New Car Prices Break Records: Average Monthly Payment Hits $733

Closeup side view of mid adult couple sitting in a brand new car at a local dealership.
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Buying a new car continued to get more expensive in July thanks to rising sticker prices and interest rates, with the estimated typical monthly payment hitting a new record high of $733, according to the latest Cox Automotive/Moody’s Analytics Vehicle Affordability Index.

The index, released on Monday, found that in July, you needed 42.2 weeks of median income to buy the average new vehicle. That was up from a downwardly revised 42.0 weeks in June. Year-over-year, the July figure rose 15%.

The average price paid for a new vehicle in July climbed 0.3% from the previous month to a new record of $48,182, according to data from Kelley Blue Book. Meanwhile, the average interest rate rose by 19 basis points in July versus June. This combination led to July’s estimated typical monthly payment of $733, up 0.9% from June.

In a press release, Cox Automotive said new-vehicle affordability in July was “much worse than a year ago when prices were lower, incentives were higher, and rates were much lower.”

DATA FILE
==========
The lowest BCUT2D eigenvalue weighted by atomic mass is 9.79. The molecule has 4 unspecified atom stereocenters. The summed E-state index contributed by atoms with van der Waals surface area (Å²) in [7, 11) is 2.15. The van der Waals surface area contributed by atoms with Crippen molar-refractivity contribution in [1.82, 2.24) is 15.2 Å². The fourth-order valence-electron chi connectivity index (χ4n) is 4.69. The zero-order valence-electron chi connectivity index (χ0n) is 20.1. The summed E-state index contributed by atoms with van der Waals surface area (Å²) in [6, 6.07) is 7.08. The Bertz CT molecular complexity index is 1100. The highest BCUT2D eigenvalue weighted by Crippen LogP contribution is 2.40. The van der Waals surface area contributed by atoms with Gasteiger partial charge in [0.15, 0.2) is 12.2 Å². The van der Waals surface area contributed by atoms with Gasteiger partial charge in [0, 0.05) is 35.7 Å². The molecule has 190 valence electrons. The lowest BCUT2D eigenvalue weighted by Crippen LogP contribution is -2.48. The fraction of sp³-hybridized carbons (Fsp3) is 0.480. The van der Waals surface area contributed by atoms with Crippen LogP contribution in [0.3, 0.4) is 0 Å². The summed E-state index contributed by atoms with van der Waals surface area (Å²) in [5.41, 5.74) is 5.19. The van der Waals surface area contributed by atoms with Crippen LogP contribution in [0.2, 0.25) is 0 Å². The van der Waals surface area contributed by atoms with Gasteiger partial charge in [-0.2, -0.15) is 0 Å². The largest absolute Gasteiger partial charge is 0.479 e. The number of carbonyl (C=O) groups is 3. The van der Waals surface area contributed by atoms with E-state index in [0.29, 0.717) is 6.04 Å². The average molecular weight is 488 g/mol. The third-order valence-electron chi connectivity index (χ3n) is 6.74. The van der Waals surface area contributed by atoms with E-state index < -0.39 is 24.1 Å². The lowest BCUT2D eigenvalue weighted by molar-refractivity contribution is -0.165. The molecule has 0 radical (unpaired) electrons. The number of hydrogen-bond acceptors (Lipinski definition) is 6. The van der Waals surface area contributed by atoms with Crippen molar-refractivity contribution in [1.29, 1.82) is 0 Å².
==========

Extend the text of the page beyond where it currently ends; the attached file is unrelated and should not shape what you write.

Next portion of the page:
Even so, some experts suggest that certain shoppers could benefit from buying a new car now rather than later, especially if you have a vehicle to trade in. The reason is that a generous trade-in value will help offset higher new-car prices, according to

Right now, used car values are among their highest ever. At the same time, auto loan rates could climb higher in the coming months as the Federal Reserve continues to raise interest rates.

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Meanwhile, used-car prices seem to be stabilizing, but only a little. As GOBankingRates reported last week, the average price of a used vehicle is $33,341, according to CoPilot’s Return to Normal Index. That’s down from the March peak, but only by $172.

If standard depreciation patterns still applied, the average used car price would be $23,295, which means buyers are paying an average of $10,046 more than they otherwise would because of the auto market bubble.

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